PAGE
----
Instructor:
Alessandro Rinaldo
Oﬃ
ce:Baker
Hall 229I
Email:
[email protected]
Oﬃ
ce
Hours:Wednesday, noon  1:00pm, Baker Hall 229I
Daniel Park. Oﬃ
ce
Hours: Tuesday, 2:00pm3:00pm, FMS 320.
Zhanwu Liu. Oﬃ
ce
Hours: Wednesday, 2:00pm5:00pm, FMS 320.
Introduction to Probability, by D.P. Bertsekas and J.N. Tsitsiklis,
Athena Scientifc, 2008 (2
nd
edition)
Tuesday and Thursday, 10:30am  11:50am, PH100.
due by 4:00pm on Thursday in BH132, unless otherwise instructed.
September, 28 and November, 2.
TBA.
Class is cancelled on August, 31.
21118 or 21122 or 21123 or 21256 or equivalent course.
Basic rules o± integration in 2 dimensions.
Not open to students who have received credit ±or 36225 or 36625.
Teaching Assistants:
Textbook:
Class Meetings:
Weekly assignments:
Midterm Exams:
Final Exam:
Special date:
Prerequisites:
Course Description
The theory o± probability and random processes provides the mathematical tools and ±ormalism
needed to model uncertainty in virtually all scientifc areas. Nowadays, probabilistic models and
statistical theory are essential ±or the development and analysis o± innumerable applications, rang
ing ±rom the analysis o± network dynamics o± circuit ±ailure rates, the development o± algorithms
±or computer vision or machine learning, image processing, cryptography, system per±ormance as
sessment, business inventory, marketing, fnance, medicine, etc. This is a frst curse in probability
theory that is designed to prepare you to develop basic probabilistic models ±or describing and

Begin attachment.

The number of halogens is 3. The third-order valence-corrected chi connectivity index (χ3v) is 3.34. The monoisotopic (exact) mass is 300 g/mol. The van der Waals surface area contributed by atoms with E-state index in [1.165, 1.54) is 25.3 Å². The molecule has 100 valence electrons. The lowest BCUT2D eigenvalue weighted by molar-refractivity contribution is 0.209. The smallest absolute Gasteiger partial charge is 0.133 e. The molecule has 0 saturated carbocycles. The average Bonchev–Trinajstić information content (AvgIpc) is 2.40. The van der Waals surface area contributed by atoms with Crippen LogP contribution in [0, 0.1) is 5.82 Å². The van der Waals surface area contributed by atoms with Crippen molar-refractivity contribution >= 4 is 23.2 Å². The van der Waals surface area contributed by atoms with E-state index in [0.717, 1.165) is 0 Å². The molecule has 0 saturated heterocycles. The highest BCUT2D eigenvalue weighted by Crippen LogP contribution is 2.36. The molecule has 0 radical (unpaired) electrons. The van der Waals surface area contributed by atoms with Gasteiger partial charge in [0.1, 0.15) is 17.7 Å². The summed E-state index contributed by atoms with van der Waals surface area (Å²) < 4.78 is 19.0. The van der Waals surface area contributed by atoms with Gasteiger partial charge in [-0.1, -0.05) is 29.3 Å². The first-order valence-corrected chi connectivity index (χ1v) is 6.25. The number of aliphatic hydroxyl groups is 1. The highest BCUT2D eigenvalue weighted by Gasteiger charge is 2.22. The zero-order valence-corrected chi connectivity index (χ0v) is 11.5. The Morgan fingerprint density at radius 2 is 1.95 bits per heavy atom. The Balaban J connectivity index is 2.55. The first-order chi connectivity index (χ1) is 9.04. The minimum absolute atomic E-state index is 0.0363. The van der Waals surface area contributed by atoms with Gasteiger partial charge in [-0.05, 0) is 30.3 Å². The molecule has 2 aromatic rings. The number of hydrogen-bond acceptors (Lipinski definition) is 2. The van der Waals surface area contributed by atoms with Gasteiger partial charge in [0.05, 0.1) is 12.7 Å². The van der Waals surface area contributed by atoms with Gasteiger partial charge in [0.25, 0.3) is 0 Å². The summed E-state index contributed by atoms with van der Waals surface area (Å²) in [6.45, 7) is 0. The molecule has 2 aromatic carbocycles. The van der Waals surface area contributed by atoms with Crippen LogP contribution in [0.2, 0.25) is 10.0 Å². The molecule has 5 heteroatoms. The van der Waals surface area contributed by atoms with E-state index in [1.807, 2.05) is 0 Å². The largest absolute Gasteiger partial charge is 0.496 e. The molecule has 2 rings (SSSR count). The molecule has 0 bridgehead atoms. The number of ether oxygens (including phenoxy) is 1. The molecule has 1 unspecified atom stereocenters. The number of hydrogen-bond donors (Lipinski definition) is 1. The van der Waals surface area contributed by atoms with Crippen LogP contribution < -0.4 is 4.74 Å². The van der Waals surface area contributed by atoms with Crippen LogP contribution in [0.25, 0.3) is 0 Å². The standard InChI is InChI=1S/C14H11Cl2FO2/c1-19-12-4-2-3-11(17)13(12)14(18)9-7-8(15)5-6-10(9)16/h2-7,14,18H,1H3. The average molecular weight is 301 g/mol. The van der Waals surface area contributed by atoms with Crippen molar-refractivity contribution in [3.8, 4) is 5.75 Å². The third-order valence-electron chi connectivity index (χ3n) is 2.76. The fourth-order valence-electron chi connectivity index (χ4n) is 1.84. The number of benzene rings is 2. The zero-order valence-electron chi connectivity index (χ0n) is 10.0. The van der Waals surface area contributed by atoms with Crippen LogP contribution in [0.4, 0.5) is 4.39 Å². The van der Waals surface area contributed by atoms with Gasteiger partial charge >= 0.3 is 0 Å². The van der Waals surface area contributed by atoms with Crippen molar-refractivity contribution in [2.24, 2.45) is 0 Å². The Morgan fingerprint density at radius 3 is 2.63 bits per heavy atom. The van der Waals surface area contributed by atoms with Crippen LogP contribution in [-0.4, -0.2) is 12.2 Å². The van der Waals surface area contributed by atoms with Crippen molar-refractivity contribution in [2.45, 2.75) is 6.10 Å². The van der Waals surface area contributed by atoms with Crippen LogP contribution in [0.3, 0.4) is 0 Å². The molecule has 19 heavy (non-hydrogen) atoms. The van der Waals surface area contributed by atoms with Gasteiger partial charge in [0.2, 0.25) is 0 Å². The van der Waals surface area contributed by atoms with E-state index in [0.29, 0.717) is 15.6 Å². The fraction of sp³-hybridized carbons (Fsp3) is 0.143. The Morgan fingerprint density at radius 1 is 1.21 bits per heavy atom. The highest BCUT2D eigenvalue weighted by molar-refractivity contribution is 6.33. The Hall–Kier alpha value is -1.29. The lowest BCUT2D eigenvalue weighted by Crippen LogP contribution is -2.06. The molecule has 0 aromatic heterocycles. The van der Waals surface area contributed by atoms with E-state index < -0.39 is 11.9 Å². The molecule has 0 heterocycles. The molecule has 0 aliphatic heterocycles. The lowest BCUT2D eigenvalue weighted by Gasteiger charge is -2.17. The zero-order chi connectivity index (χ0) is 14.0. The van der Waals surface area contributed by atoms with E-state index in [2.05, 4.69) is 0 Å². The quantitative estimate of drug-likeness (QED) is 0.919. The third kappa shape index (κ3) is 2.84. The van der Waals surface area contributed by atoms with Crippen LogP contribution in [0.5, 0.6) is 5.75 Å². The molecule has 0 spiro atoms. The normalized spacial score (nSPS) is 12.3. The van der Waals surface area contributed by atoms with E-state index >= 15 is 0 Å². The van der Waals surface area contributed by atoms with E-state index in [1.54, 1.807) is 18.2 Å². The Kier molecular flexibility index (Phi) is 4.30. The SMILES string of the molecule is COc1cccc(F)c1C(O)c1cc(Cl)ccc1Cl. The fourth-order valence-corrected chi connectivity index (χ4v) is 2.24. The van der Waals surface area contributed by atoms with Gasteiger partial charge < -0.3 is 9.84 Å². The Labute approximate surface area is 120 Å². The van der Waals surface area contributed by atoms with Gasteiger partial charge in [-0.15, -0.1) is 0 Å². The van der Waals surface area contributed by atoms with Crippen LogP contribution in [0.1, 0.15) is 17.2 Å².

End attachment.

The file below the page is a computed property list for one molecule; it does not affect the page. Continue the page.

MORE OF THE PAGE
studying uncertain or random phenomena and to make better predictions and decisions. By the
end o± this curse, students should
1. possess an adequate background and understanding o± basic concepts in probability theory;
1
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View Full Document3. be proFcient in the calculusbased mathematical skills and tools needed to solve problems on
basic topics in probability theory.
Course objectives
1. Basic Probability.
• Describe the sample space of an experiment using set notation.
• ±ind the probabilities of complements, unions, and intersections of events.
• Use counting tools to enumerate the number of equally likely outcomes of simple exper
iments.
• Use the law of total probability and Bayes’ Rule to calculate probabilities.
• DeFne and identify independence of events.
• Calculate conditional probabilities of events.
2. Random Variables.
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 Spring '10
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 Probability, Data Structures, Probability theory, average homework score

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